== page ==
Index regulation is tricky but necessary
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Alex Matturri is the former chief executive of S&P Dow Jones Indices.
Earlier this week the Securities and Exchange Commission announced that it was exploring whether index providers should be regulated as “investment advisers” — just like any money manager. It was a bombshell that many have seen coming.
Here’s what SEC chair Gary Gensler said in the press release announcing a request for comment on the regulatory status of index companies, model portfolio providers and pricing services:
In recent decades, the use of information providers has grown, changing the asset management industry. The role of these information providers today raises important questions under the securities laws as to when they are providing investment advice rather than merely information. In order to help the Commission determine when — and under what facts and circumstances — these providers are giving investment advice, the Commission seeks information and public comment to help guide our approach.
Index providers are the main target. Companies that produce financial indices like the S&P 500, the Russell 2000 or the MSCI World index have in the US avoided regulation by operating under the “Publishers’ Exemption”, which originally was intended to shield newspapers and newsletter writers.
After all, many index providers did start within publishing businesses or exchanges, as a fairly small information service to customers. The courts have therefore felt comfortable that index providers were not providing investment advice when they created benchmarks.
The benchmarks were supposed to merely reflect the market, rather than constitute a recommendation of what securities to buy, and were offered to a broad audience rather than directly to a client.
The regulatory philosophy in the US has therefore been to regulate the index product but not the index provider.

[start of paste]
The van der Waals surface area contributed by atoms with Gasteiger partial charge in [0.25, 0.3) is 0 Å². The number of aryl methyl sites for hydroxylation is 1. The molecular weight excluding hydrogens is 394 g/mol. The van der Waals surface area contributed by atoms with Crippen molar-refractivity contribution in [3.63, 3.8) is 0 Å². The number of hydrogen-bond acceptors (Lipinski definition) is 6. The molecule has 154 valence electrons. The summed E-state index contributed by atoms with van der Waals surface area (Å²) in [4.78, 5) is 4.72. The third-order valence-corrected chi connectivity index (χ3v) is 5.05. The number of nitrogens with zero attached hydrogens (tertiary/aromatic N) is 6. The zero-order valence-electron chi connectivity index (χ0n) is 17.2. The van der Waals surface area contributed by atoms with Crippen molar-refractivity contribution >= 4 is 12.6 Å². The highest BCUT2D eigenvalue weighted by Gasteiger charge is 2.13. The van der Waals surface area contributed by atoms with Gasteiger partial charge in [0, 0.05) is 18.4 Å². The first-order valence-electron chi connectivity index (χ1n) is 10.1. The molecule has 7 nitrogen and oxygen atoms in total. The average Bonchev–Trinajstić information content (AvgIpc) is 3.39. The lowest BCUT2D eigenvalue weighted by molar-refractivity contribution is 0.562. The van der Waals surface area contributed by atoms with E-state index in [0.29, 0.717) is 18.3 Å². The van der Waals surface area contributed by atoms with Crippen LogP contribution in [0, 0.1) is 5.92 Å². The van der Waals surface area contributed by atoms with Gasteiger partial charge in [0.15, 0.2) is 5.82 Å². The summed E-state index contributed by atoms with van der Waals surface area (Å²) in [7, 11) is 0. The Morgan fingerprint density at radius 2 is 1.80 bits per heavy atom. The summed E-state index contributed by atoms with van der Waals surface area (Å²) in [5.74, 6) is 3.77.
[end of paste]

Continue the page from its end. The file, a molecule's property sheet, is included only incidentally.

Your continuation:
This approach has worked well for many years, but is this the case any more?
There are several factors which have led to the SEC reviewing whether index providers should be regulated. But the biggest is the tremendous growth of passive index-based investment products.
The Investment Company Institute now estimates that 16 per cent of the entire US stock market is held by index funds, outstripping the 14 per cent owned by traditional actively-managed funds.
Some recent academic research claims that this is beginning to warp the efficient functioning of markets.
There are many variations of this theme, such as index trades being ‘informationless’ and thus impacting price formation; indexed portfolios being trend-followers that just buy more of the winners regardless of company fundamentals; and that there is an ‘index effect’ which results from a stock being added to major indices such as the S&P 500 or Nasdaq 100.
I maintain that these fears are overblown. But one cannot argue with the fact that there have been an enormous shift into index-based products such as ETFs, index funds and structured products, along with elevated trading of index derivatives. Financial indices matter more than ever before.
One aspect the SEC is probably focused on is the growth of new custom, thematic, defined outcome and ESG indices used in the ever-growing number of investment products offered to investors. These indices have much more discretion in their design, and rather than just measuring a segment of the market based on market capitalisation are being developed to achieve a desired investment outcome.
This raises the question of whether index providers are providing some form of investment advice and should no longer operate under the Publisher Exemption.